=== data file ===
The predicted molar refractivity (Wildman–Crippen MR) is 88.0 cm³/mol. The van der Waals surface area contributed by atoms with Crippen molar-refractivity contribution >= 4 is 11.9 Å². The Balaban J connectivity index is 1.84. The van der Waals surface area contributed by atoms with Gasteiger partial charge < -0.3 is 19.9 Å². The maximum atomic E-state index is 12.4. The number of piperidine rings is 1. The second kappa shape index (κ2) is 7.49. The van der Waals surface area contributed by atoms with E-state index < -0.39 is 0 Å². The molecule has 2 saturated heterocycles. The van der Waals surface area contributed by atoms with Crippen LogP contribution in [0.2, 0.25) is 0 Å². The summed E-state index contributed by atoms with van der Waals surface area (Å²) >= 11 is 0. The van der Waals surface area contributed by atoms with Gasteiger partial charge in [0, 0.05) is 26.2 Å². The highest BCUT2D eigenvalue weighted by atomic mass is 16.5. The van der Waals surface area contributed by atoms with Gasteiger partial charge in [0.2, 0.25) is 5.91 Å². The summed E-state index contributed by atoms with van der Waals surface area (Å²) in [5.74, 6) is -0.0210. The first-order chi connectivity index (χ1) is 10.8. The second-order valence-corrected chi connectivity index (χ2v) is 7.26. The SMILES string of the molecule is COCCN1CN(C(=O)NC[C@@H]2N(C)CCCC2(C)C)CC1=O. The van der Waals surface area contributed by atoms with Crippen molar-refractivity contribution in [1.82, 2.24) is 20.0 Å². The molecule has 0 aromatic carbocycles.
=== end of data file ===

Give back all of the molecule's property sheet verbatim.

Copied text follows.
The predicted molar refractivity (Wildman–Crippen MR) is 88.0 cm³/mol. The van der Waals surface area contributed by atoms with Crippen molar-refractivity contribution >= 4 is 11.9 Å². The Balaban J connectivity index is 1.84. The van der Waals surface area contributed by atoms with Gasteiger partial charge < -0.3 is 19.9 Å². The maximum atomic E-state index is 12.4. The number of piperidine rings is 1. The second kappa shape index (κ2) is 7.49. The van der Waals surface area contributed by atoms with E-state index < -0.39 is 0 Å². The molecule has 2 saturated heterocycles. The van der Waals surface area contributed by atoms with Crippen LogP contribution in [0.2, 0.25) is 0 Å². The summed E-state index contributed by atoms with van der Waals surface area (Å²) >= 11 is 0. The van der Waals surface area contributed by atoms with Gasteiger partial charge in [0, 0.05) is 26.2 Å². The highest BCUT2D eigenvalue weighted by atomic mass is 16.5. The van der Waals surface area contributed by atoms with Gasteiger partial charge in [0.2, 0.25) is 5.91 Å². The summed E-state index contributed by atoms with van der Waals surface area (Å²) in [5.74, 6) is -0.0210. The first-order chi connectivity index (χ1) is 10.8. The second-order valence-corrected chi connectivity index (χ2v) is 7.26. The SMILES string of the molecule is COCCN1CN(C(=O)NC[C@@H]2N(C)CCCC2(C)C)CC1=O. The van der Waals surface area contributed by atoms with Crippen molar-refractivity contribution in [1.82, 2.24) is 20.0 Å². The molecule has 0 aromatic carbocycles.